The special election in the Kansas 4th district is not supposed to be on anyone’s radar. When Donald Trump picked Congressman Mike Pompeo to be his CIA director, ratings for the special election started at “Safe R.” The district is solid red, voting for Trump by 27 points. It includes Wichita and several rural farm counties. Both party candidates where chosen at local conventions, with Democrats choosing James Thompson, an attorney and avowed progressive and Republicans choosing State Treasurer Ron Estes.
The race has received little attention, but in the last two weeks, rumblings of Republican worry have arisen. Top Republicans are apparently worried about Estes’ lackluster campaign and the fired up Democratic base. The GOP worry about an upset in what is expected to be a low-turnout special election. Republican’s have thus dispatched last minuted aid into Kansas, with Mike Pence and Ted Cruz making appearances in the final days. Cook Political Report has moved their rating from Safe R to Lean R. The fear for Republicans is Dems surging to the polls (they are outpacing the GOP in turnout % in early vote) combined with Trump fatigue creating a perfect storm for the Democrats. Trump lost the Kansas 4th 2-1 in the GOP caucuses, and if these rural, evangelical Republicans feel apathetic about Trump so far, they may just stay home.
To be clear, I believe the GOP will retain this district. If Thompson manages to get within single digits it will be a moral win for the Democrats of Kansas. That said, low turnout specials mean anything is possible.
What to Watch
The fourth district comes down to two key geographies — Sedgwick County (home to Wichita) and not Sedgwick County. The county holds 68% of the likely vote in the district and is much more Dem friendly than the rest of the district. Clinton still lost the county by a large margin, but did better in Wichita, where she lost 40% to 49%.
These Presidential numbers are from the excellent Presidential results by Congressional District calculations that DailyKos Elections did earlier this year.
Trump’s win was solid across the board in the district.
In the 2014 Senate Race, which saw unpopular Incumbent Pat Roberts beat Independent Greg Orman thanks to the red wave and Kansas’ deep red lean, the margin was a much closer than President.
Roberts beat Orman by over 12 points, not racking up Trump-like margins in the rural counties, and most importantly, under-performing in Sedgwick.
The closest race in the Kansas 4th in recent years has been the 2014 Gubernatorial Election, where unpopular Incumbent Sam Brownback nearly lost re-election, likely saved by the red wave that year.
Brownback barely won Sedgwick and under-performed Trump and Roberts across the district. Brownback has only grown less popular with time and he definitely serves as a weight around Estes’ neck.
The district overall performs more Republican than the state, making a Democratic chance at a win there all the more difficult and monumental (if it occurs).
For Democrats watching the results come in, the key will be Sedgwick County. If Thompson is not winning there, then he has no chance at carrying the district. Thompson will need a solid Sedgwick margin and to hold decent margins in the farm counties.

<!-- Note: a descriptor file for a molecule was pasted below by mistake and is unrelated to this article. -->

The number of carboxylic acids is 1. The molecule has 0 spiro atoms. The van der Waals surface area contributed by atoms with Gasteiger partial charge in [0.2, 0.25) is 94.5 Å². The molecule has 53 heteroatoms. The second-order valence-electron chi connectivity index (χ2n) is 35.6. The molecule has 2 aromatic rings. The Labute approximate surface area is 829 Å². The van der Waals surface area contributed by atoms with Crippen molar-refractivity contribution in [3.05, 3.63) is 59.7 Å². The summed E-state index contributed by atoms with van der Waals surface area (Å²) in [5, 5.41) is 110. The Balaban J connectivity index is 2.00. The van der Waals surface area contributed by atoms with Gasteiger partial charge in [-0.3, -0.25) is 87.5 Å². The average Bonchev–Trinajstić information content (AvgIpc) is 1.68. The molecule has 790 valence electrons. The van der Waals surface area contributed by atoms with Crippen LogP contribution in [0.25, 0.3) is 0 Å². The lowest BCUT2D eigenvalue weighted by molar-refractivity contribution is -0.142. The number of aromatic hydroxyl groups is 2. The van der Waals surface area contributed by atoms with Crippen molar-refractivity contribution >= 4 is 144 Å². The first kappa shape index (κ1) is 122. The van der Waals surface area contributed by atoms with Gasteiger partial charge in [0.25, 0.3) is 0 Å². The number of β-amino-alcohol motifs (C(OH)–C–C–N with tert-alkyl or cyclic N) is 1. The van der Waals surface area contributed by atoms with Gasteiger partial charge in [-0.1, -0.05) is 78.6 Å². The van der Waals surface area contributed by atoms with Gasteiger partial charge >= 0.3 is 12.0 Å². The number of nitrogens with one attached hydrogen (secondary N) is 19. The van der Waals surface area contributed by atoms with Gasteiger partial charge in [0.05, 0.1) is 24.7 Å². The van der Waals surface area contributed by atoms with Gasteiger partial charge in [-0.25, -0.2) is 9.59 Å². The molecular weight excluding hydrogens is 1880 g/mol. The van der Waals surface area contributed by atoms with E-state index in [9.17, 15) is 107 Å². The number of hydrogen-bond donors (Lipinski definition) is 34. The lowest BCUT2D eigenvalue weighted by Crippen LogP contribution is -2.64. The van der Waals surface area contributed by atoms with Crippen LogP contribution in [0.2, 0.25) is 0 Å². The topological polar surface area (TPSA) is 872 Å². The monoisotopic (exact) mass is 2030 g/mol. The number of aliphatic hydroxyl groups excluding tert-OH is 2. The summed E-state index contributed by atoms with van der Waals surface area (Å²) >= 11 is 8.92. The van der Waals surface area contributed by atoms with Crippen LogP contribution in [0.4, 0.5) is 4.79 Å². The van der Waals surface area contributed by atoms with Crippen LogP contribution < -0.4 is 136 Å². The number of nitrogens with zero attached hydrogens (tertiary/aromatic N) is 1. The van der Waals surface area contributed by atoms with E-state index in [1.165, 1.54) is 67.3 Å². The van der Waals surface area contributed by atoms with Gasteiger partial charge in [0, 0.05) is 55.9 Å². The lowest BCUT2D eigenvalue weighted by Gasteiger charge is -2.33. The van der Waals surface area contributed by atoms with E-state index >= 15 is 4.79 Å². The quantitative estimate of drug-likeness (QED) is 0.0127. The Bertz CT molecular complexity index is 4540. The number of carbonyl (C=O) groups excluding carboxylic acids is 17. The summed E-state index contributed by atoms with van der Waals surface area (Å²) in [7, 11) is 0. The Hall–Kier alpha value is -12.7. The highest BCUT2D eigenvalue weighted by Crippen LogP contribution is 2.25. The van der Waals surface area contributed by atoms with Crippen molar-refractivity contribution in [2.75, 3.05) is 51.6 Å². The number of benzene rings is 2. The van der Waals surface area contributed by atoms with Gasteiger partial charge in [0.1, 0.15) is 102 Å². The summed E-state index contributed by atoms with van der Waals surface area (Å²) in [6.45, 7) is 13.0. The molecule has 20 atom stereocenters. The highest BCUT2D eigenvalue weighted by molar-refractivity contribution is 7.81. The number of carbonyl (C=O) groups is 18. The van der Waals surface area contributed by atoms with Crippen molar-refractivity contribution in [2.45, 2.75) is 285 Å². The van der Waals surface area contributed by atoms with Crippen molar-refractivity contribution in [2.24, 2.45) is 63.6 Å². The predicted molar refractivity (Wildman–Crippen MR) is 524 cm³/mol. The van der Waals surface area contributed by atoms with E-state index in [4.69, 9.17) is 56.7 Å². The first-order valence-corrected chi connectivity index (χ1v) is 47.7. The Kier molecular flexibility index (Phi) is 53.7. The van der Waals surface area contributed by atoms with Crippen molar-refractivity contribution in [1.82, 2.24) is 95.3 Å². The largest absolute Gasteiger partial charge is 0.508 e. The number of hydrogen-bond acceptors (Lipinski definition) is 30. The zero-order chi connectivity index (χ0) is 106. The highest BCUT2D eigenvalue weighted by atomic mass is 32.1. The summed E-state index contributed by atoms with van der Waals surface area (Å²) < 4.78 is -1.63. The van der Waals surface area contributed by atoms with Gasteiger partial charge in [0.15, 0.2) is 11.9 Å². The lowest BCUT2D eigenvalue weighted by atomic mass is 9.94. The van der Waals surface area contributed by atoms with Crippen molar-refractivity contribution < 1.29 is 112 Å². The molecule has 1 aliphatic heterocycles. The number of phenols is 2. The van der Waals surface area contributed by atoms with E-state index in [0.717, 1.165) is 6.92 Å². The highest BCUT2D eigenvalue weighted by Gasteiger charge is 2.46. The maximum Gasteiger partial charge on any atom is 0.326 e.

I am expecting a GOP win when the votes come in. That said, the fact anyone is even talking about this race is a real failure for the GOP.
Election night was full of suspense. Thompson started off with a solid lead thanks to the Democratic-leaning early vote, but gradually lost ground as election day came in. Thompson wound up falling 6 points short, disappointing Democratic activists, but still miles better than past Democratic candidates.
Thompson managed to be the first Democrat in a long time to win Sedgwick county, which made up 68% of the entire district’s vote. However, Thompson did not win in Harvey, the next most Democratic county, and lost badly in the rural portions of the district. However, Thompson did make improvements over Hillary Clinton (and most Democrats) across the board. The margin became 21 points more Democratic than it had in the 2016 elections. Thompson made massive improvements in many rural counties, however several showed less elasticity.
Thomson won Sedgwick by making gains across the county, improving in rural precincts and the city of Wichita. Much of the area in Wichitah that Thompson only made slight improvements on were already heavily Democratic. Unfortunately for Thompson, the regions outside Sedgwick were so Republican that even notable improvements still meant bad losses that added up. Thompson likely needed a few more points in Sedgwick, or doing better in its surrounding counties, to offset the rural loses.
The Kansas 4th was the first sign of GOP under-performance in special elections, a trend that would continue in MT-AL and SC-05. Rising Democratic expectations toward the end turned what should have been a shocking result (with the story being GOP under-performance) instead into a tale of Democratic disappointment. In reality, the district is a solid GOP seat that got close thanks to a turnout disparity toward Democrats and an unpopular incumbent Republican President. Needless to say, don’t expect to see the Kansas 4th on the top target lists next year or beyond.